John Cox has an interesting rundown on large installations picking 802.11n for client use instead of upgrading or adding more Ethernet: Cox, in a Network World story, starts with the observation that some companies and many colleges are finding huge numbers of unused Ethernet ports, which means they're paying depreciation and operating expenses on gear they're not using.
One school he speaks to has 80 to 90 percent of its Ethernet switch capacity unused. The CalState system performed careful analysis of current use and opted to cut 2,500 switches, which will save $30m in hardware-related spending, exclusive of HVAC/electricity savings.
At colleges, this is a simpler matter, because campuses can simply eliminate new spending for Ethernet in dorms and elsewhere and pull switch plates and switches, or reduce the number of jacks by a large number without impairing functions. While some students might have desktop computers, surveys keep finding that most arrive at campus with laptops or purchase them on arrival. Businesses may still need to have Ethernet active because of their heavier desktop use.
For instance, in a 2008 survey of incoming students at the University of Virginia, with 95 percent of students surveyed, a single person in the 3,071 asked did not own a computer. That number was as high as 26 percent (634 of 2,437) in 1997, but has dropped to a negligible amount since 2003 (30, 10, 18, 4, and 4 in successive years had no computer).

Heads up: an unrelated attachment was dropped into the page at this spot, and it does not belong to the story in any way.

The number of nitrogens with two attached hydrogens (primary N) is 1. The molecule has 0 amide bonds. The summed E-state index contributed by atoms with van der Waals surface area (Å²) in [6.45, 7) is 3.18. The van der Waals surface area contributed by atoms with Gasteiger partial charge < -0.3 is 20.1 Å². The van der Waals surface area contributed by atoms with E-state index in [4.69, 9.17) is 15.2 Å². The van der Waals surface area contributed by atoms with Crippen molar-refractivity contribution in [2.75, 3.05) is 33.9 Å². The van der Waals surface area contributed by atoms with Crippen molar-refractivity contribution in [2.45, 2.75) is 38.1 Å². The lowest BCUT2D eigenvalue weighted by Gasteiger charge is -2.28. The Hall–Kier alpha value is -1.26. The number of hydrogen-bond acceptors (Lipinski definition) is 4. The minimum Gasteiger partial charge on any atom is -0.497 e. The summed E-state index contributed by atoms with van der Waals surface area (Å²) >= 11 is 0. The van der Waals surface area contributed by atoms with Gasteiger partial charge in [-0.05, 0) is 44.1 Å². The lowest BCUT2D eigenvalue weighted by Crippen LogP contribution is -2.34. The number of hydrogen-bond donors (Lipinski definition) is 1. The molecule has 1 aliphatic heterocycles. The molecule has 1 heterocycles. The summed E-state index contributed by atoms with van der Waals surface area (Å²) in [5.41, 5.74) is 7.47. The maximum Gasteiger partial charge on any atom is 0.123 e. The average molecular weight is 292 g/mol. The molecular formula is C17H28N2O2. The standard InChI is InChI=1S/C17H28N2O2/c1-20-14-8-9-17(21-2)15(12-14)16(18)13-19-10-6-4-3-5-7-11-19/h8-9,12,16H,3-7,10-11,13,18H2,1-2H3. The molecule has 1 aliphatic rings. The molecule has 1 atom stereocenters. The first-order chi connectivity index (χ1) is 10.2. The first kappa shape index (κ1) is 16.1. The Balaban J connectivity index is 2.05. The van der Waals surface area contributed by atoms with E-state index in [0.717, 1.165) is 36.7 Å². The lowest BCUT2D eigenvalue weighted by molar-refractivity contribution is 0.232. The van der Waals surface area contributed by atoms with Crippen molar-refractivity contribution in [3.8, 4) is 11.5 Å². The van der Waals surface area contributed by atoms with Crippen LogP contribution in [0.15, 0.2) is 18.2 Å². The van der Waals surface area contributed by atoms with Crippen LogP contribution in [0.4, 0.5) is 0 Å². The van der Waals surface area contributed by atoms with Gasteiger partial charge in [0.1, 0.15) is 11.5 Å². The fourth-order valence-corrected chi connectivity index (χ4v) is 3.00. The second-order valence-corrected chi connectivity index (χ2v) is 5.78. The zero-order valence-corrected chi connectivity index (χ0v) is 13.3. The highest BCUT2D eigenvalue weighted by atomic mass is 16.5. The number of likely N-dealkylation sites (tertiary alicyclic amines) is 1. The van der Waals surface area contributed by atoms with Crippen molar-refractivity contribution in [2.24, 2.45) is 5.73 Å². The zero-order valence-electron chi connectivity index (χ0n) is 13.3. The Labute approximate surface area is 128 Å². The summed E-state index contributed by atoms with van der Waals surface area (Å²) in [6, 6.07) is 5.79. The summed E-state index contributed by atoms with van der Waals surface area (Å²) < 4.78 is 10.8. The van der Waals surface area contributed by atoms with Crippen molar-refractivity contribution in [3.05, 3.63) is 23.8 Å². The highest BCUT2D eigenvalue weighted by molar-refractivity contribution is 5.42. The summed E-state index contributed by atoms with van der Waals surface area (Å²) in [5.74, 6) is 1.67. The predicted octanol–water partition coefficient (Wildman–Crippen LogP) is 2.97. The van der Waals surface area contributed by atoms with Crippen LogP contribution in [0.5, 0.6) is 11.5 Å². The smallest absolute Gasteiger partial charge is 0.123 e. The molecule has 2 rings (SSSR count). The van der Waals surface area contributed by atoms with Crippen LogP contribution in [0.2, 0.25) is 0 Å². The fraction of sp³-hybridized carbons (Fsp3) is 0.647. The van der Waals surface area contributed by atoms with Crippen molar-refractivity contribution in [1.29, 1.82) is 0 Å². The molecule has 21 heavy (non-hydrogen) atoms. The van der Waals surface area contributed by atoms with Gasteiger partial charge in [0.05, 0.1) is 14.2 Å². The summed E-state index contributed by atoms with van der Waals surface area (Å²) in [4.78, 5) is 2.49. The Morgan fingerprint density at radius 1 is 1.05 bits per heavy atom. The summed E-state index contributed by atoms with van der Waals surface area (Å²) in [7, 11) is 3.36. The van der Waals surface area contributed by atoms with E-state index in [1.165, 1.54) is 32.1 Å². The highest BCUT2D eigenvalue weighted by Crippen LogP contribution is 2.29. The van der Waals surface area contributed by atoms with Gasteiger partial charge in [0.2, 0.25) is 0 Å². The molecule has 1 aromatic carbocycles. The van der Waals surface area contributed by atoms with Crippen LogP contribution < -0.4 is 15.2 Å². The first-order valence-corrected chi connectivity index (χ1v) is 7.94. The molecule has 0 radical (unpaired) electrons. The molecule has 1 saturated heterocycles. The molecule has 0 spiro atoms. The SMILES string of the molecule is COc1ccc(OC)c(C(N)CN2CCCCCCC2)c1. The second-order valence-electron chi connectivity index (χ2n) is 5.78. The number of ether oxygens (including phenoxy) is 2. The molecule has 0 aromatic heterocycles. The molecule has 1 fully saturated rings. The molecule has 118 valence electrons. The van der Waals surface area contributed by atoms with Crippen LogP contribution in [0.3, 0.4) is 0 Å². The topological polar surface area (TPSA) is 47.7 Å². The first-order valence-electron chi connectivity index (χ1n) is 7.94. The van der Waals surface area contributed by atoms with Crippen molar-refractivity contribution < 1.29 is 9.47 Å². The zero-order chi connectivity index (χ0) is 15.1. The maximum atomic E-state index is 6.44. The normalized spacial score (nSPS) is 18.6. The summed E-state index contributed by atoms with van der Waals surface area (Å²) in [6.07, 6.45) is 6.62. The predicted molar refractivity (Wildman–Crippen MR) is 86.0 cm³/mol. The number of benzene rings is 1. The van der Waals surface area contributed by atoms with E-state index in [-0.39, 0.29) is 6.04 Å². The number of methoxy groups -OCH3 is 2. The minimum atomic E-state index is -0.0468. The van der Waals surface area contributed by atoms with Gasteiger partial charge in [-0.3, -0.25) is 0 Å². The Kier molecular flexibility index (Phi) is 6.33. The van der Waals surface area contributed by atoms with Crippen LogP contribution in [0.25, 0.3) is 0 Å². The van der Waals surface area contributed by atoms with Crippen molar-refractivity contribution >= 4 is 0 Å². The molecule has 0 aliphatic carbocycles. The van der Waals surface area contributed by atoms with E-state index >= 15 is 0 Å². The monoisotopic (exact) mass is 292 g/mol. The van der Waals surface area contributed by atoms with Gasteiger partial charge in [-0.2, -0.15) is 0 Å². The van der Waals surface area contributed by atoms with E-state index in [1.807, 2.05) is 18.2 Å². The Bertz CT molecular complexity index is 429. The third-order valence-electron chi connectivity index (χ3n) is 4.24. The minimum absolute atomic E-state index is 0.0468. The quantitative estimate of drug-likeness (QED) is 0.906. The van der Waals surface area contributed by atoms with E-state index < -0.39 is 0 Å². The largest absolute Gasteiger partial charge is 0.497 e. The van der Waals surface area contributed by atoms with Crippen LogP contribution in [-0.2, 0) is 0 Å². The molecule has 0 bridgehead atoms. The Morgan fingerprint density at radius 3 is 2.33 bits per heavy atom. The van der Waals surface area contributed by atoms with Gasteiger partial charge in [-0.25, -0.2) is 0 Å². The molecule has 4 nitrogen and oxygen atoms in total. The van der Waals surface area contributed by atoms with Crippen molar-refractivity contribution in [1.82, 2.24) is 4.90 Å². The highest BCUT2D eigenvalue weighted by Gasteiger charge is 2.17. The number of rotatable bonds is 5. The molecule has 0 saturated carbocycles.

Now out of those 3,070 computer owners in 2008, only 36 had desktops. That's a lot of spending on Ethernet for 1 percent of students. And those desktop systems might have had Wi-Fi built in if they were Macs (Mac Pros are the only model that requires an add-on build-to-order Wi-Fi adapter) and most student/entry-level oriented Wintel systems.
802.11n found its way into colleges quite early, but enterprises now have a wide range of affordable options from major and minor vendors alike that are proving more cost effective than 802.11g or a/g was because of the greater capacity and range of 802.11n. Everything I hear from companies and read in reports shows that dual-band 802.11n overcomes almost ally of the gating factors that made 802.11g useful but not strictly a wired replacement for clients.
Most clients don't need anything like the 100 to 150 Mbps throughput that 802.11n can offer in ideal cases. Rather, each client may need from 1 to 10 Mbps in a more or less reliable and guaranteed fashion, and with a multi-channel switched WLAN, enterprises can easily deliver that.
College campuses have lower requirements, seemingly, with Cox noting that 1 Mbps is a reasonable threshold for common activities. In those cases, you need networks that can support massive concurrent users in relatively small areas, like classrooms or quadrangles, a very different requirement from the business network.
No one's suggesting Ethernet will be pulled out. It's still the only way to run critical services, and you need quite a lot of it to backhaul all the WLAN systems that are being put in. But there's a growing divide between client Ethernet and server/backhaul Ethernet that can let companies and colleges trim their IT budgets without reducing utility for their users.